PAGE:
Newly born mammals depend on milk as their sole source of food, and when milk is not available, milk replacers can provide the nutrients and fluid necessary for the newborn to grow and thrive. Because no single feed ingredient can entirely replace milk, milk replacers are mixtures of feed ingredients that collectively mimic milk in taste and in nutritional properties. Some milk replacers are formulated to contain one or more animal drugs, which are specifically approved for such use by FDA and published in Title 21, Code of Federal Regulations, Part 558 (21 CFR 558). The following drugs and uses are approved in medicated milk replacers for calves:
|Drug or Drug Combination||Regulatory Citation, 21 CFR ...||Drug Level||Marketing Status|
|Chlortetracycline||558.128(e)(4)(xvi)||~400 g/ton to provide 10 mg/lb BW/d||veterinary feed directive drug|
|Decoquinate||558.195(e)(2)(i)||12.9-90.8 g/ton to provide 22.7 mg/100 lb BW/d||over-the-counter drug|
|Lasalocid||558.311(e)(3)(v)||1 mg/2.2 lb BW/d||over-the-counter drug|
|Neomycin sulfate||558.365(e)(2)||400-2,000 g/ton to provide 10 mg/lb BW/d||veterinary feed directive drug|
|Oxytetracycline||558.450(e)(4)(ii)||10 mg/lb BW/d||veterinary feed directive drug|
|Oxytetracycline and neomycin sulfate||558.455(e)(4)(i) and (ii)||10 mg/lb BW/d||veterinary feed directive drug|
Adding a drug to a milk replacer makes the milk replacer a medicated feed. Medicated feeds (including medicated milk replacers) must be handled and used according to their approved labeling, because the extra-label use of a medicated feed is prohibited by the Animal Medicinal Drug Use Clarification Act of 1994 (AMDUCA) and 21 CFR 530.11. Such prohibited uses are also a potential public health risk. For example, when medicated milk replacers are not reconstituted with water (as directed), but instead, reconstituted with waste milk, which may contain drug residues from treated dairy cattle, the drug residues could pose harm to the calves and affect the safety of products derived from the treated calves.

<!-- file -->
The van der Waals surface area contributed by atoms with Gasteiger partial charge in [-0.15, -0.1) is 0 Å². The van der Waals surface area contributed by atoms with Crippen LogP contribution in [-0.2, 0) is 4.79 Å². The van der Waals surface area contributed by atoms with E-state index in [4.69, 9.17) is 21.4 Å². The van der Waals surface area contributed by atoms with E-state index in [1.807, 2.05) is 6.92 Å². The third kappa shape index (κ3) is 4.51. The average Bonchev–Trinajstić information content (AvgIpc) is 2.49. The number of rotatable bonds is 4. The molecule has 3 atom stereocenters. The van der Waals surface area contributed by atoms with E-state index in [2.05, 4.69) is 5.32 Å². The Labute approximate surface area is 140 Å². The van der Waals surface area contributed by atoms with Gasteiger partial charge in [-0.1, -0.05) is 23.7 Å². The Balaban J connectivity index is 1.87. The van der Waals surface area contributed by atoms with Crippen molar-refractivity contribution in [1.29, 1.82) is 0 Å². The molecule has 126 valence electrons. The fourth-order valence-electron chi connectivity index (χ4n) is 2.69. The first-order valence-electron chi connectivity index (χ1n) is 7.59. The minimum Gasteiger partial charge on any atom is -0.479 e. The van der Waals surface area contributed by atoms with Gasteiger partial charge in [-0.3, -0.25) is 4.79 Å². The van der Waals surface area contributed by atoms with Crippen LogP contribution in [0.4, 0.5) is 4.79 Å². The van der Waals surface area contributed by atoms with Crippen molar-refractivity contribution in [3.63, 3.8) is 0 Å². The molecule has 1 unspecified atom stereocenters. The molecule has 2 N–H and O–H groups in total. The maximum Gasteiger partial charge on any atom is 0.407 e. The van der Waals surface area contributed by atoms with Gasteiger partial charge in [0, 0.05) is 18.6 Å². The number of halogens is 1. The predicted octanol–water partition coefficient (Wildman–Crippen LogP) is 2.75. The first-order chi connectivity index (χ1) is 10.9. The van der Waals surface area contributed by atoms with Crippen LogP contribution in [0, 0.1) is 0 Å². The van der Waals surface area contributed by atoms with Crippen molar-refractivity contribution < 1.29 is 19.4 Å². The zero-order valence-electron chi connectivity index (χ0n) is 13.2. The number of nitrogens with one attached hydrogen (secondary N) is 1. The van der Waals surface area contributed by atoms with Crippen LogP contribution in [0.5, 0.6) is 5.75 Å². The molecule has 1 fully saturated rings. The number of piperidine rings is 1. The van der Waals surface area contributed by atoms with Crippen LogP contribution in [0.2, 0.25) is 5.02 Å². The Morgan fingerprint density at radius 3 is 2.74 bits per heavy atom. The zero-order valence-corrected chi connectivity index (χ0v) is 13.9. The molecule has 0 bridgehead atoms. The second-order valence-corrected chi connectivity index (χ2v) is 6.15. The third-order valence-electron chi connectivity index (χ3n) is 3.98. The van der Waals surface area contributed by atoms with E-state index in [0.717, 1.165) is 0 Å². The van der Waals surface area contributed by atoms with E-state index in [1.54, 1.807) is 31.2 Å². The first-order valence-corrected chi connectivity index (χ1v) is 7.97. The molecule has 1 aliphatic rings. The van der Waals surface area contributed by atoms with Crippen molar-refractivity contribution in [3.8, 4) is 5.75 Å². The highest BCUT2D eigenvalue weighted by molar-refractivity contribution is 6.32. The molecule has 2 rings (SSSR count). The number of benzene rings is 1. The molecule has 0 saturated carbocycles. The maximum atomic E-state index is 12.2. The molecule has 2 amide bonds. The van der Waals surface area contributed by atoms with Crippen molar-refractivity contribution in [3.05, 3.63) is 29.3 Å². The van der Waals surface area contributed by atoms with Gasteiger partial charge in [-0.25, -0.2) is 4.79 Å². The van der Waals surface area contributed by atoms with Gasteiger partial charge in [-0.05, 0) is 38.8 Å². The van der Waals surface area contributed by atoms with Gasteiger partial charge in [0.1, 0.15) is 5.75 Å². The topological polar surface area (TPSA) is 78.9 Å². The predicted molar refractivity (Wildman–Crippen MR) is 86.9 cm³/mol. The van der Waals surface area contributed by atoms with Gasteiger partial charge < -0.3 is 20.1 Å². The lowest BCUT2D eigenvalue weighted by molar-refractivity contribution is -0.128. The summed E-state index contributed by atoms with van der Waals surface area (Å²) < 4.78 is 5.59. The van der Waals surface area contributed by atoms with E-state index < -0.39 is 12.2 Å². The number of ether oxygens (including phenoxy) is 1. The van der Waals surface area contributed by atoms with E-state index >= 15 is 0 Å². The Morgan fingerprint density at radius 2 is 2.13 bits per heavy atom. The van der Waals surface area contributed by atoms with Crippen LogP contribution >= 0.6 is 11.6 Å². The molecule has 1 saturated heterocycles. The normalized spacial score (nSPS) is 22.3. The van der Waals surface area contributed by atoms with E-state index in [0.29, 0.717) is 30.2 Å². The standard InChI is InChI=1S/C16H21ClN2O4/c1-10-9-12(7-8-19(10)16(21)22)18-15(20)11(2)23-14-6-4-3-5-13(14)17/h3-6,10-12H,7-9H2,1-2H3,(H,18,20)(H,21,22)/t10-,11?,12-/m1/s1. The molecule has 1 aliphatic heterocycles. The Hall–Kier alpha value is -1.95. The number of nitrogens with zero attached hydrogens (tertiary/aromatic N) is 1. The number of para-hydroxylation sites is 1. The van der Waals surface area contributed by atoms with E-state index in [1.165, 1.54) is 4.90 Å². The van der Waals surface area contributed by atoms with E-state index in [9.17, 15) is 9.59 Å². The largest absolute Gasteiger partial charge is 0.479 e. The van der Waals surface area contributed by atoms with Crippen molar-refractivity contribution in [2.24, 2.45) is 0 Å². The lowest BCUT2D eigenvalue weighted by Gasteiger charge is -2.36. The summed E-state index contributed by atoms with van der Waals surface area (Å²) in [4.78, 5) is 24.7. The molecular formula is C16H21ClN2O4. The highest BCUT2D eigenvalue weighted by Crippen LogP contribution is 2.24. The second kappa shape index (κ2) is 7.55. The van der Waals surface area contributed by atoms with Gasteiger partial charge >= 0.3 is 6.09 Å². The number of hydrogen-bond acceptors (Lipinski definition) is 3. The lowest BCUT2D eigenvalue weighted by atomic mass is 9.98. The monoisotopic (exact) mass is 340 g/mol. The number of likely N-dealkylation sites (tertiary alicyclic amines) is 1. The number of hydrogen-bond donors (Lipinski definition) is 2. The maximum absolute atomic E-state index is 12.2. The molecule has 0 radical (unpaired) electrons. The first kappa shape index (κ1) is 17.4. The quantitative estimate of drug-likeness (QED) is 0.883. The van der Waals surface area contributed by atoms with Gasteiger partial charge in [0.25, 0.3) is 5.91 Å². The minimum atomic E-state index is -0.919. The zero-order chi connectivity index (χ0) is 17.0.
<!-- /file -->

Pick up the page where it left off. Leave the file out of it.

Medicated milk replacers are manufactured like other dry medicated feeds. An approved Type A medicated article (the drug – e.g., lasalocid), or an approved Type B medicated feed (the drug mixed with the feed – e.g., lasalocid mixed with dry milk replacer), is diluted to an approved drug level, leading to a Type C medicated feed (i.e., medicated milk replacer). The resulting dry Type C medicated milk replacer may be stored until needed for feeding, at which point it is reconstituted with warm water and fed immediately. Typically, the dry medicated milk replacer may be stored for up to three months after the date of manufacture, unless labeled with a different expiration date. Expired medicated milk replacers should not be used because they may degrade in potency and safety after their expiration date.
Neither Type A medicated articles nor Type B medicated feeds should be reconstituted and fed to calves. Only Type C medicated feeds may be reconstituted and fed.
A dry Type C medicated milk replacer may only be reconstituted with warm water. This means a medicated milk replacer fed to calves, or other young mammals, may not be reconstituted with milk, including waste milk.
FDA is aware that some medicated milk replacers are manufactured and labeled for use with drug levels much higher than the approved levels, and for reconstituting with milk. This is against the law and may pose a public health risk. It is a violation of the Federal Food, Drug and Cosmetic Act (FD&C Act) to label a Type C medicated feed with directions for use that are contrary to the drug’s approval. Both FDA and State feed officials have the authority to take enforcement action. FDA has created this page to educate stakeholders and clarify its expectations for compliance with regulations and conditions of drug approval. Should manufacturers, animal producers, or veterinarians have questions or concerns about medicated milk replacers, please contact MedicatedFeedsTeamMail@fda.hhs.gov for assistance.
If you have concerns that any animal food product may be the cause of an animal illness or death, or is defective in some way, you should report it to the manufacturer and the FDA. You can report livestock food complaints electronically through the Safety Reporting Portal, or you can call your state’s FDA Consumer Complaint Coordinators.